screen.width is useless

Yesterday I tested screen.width/height and related properties in the mobile browsers. The conclusion is that screen.width/height is completely unreliable.

There are two competing definitions of what screen.width/height actually means. In addition, a lot of browsers either ignore both definitions or have bugs in their implementation.

Thus, when analytics packages proudly present screen resolution stats, they don’t know what they’re talking about and you’d do best to ignore them. The package has no clue what kind of measurements it gets, but pastes the result into the database anyway and pretends it means something profound.

The two definitions

Web developers expect screen.width/height to give the number of physical pixels on the entire screen. The other option, however, is that it gives the width and height of the ideal viewport; the one you get when using width=device-width.

By now it will not surprise you that some browsers use the first definition, and others the second (details here). Therefore, simply reading out screen.width/height doesn’t give you any clue exactly what you are reading out.

Retina screens

But wait, it gets worse. Desktop isn’t safe, either.

On a Macbook with a Retina screen in full resolution, screen.width/height gives not 2880x1800 (physical), but 1440x900; sort-of the ideal viewport, except that the concept makes less sense on desktop, where width=device-width is not supported. In this case, the devicePixelRatio is 2, as you’d expect.

However, if we go back to a 1920x1200 resolution, screen.width/height also give 1920x1200 and thus switches to physical device pixels. Confusingly, devicePixelRatio remains 2. That’s obviously an error.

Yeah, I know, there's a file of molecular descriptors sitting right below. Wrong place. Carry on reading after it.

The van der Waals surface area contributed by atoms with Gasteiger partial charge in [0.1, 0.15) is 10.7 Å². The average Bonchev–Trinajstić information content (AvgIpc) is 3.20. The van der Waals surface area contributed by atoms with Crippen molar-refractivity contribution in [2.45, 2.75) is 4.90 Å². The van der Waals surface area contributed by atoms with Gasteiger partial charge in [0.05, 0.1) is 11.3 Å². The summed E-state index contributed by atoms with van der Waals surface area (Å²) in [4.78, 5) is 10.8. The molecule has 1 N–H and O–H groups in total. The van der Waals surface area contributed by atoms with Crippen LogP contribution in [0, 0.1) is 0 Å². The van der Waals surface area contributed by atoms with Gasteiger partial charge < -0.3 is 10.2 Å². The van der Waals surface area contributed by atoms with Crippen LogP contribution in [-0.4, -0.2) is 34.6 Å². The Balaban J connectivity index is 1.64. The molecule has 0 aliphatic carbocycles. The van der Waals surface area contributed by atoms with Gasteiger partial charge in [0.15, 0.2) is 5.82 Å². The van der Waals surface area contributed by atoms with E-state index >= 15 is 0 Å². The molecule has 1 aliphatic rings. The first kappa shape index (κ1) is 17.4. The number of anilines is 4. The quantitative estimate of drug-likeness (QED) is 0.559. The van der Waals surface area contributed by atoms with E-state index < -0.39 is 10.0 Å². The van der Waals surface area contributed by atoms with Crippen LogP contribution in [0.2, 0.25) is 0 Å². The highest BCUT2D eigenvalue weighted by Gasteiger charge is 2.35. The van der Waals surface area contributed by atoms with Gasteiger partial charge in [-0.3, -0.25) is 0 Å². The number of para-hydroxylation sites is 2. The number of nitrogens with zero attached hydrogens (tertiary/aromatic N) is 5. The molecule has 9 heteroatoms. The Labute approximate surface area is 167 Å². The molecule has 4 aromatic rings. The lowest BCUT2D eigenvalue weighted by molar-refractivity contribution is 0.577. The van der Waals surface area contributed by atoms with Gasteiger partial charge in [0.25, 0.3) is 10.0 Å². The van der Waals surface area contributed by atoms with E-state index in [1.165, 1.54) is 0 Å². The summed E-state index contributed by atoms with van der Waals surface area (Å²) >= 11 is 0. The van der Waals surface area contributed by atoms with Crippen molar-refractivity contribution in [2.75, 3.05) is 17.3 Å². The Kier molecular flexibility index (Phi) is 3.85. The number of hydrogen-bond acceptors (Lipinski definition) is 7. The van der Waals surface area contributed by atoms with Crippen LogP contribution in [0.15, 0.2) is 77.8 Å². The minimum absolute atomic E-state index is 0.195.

In other words, if an analytics script reads out screen.width/height from a Macbook Retina, it doesn’t know what data it gets, either.

devicePixelRatio to the rescue?

The Macbook Retina example also shows that window.devicePixelRatio will not help us here. Although it is supposed to give the ratio between the physical and ideal dimensions, sometimes it doesn’t, and even if it does it’s unclear if you have to multiply or divide screen.width by devicePixelRatio.

So forget about window.devicePixelRatio, too. It won’t help.

What do we want?

I’d like to start up a begging-and-screaming campaign that forces browser makers to choose one definition for screen.width/height. The problem is that I don’t know which one we need more.

So: what would you like to know as a web developer? Physical pixel dimensions? Or the ideal viewport dimensions? Or both? Or neither?

Right now I see two solutions:

  1. We ignore the problem because we don’t need either bit of data (except for analytics).
  2. We ask the browser vendors to add a new property pair so that one can return the physical dimensions and the other the ideal ones.

I’m not sure which to choose. I’d like to ask you to think about it. One day I’ll ask for opinions, and I hope to get a few useful ones.

This is the blog of Peter-Paul Koch, mobile platform strategist, consultant, and trainer. You can also follow him on Twitter.
Atom RSS

I’m around at the following conferences:

(Data from Lanyrd)

Categories:

Monthlies: